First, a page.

The overarching question driving this research is, what are the critical success factors for Southern Māori SMEs at the different stages of the business life-cycle? To address this question the project team will undertake an in-depth case-study of Southern SMEs and in order to answer the overarching research question, the following questions will be investigated: 1. What are the characteristics of SMEs at the different stages of the business life-cycle (start-up, growth, resource maturity, take off)?
Ōkahu Bay lies adjacent to Te Whenua Rangatira, occupying a dominant headland near the mouth of the Waitemata Harbour, collectively the ancestral home of Ngāti Whātua Ōrākei. The spiritual significance of the land was recognised by Ngāti Whātua Ōrākei ancestors who sought to safeguard Te Whenua Rangatira as a place which links water, land, forest and sky (Tangaroa, Papatūānuku, Tānemahuta and Ranginui) maintaining a strong link with surrounding cultural landmarks within the isthmus and beyond.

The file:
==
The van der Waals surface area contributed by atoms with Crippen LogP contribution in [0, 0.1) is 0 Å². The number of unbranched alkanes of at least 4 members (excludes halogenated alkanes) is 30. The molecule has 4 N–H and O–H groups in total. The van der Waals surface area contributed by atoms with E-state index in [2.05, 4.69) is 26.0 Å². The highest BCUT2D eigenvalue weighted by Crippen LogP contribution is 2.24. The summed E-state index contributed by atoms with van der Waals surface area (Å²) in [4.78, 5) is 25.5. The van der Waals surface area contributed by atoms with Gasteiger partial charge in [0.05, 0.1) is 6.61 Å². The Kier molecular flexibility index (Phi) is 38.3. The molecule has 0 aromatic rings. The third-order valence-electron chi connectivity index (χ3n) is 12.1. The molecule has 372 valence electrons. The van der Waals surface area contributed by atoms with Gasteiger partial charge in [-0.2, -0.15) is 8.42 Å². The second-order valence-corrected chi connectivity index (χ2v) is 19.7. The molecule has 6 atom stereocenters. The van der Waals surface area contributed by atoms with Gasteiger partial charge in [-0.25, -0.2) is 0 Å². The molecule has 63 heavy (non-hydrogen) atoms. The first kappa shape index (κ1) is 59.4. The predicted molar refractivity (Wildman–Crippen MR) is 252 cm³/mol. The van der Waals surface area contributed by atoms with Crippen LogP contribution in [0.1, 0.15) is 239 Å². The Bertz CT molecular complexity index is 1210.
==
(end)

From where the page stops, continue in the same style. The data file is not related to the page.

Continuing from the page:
In 2014 Ngā Pae o te Māramatanga (NPM) commissioned a report from the New Zealand Institute of Economic Research (NZIER) to assess the economic, social and other impacts of the Māori Centre of Research Excellence.
A summary of key findings from this research impact evaluation were:
Some economists argue for diversity in the way collective resources are managed rather than an unquestioning faith in leaving things to the market. We support this thinking and looked at how ethics and Māori knowledge can be used equally alongside economics in managing collective Māori assets.
How can 21st century Māori self-determination and self-governance jurisdiction aspirations best be supported in law to assist with meeting strategic Māori community economic objectives of wealth and well-being?
What legal solutions and models can better support multi-dimensional and intergenerational wealth and wellbeing for whānau, hapū and iwi as envisaged in the Treaty of Waitangi and the United Nations Declaration on the Rights of Indigenous Peoples?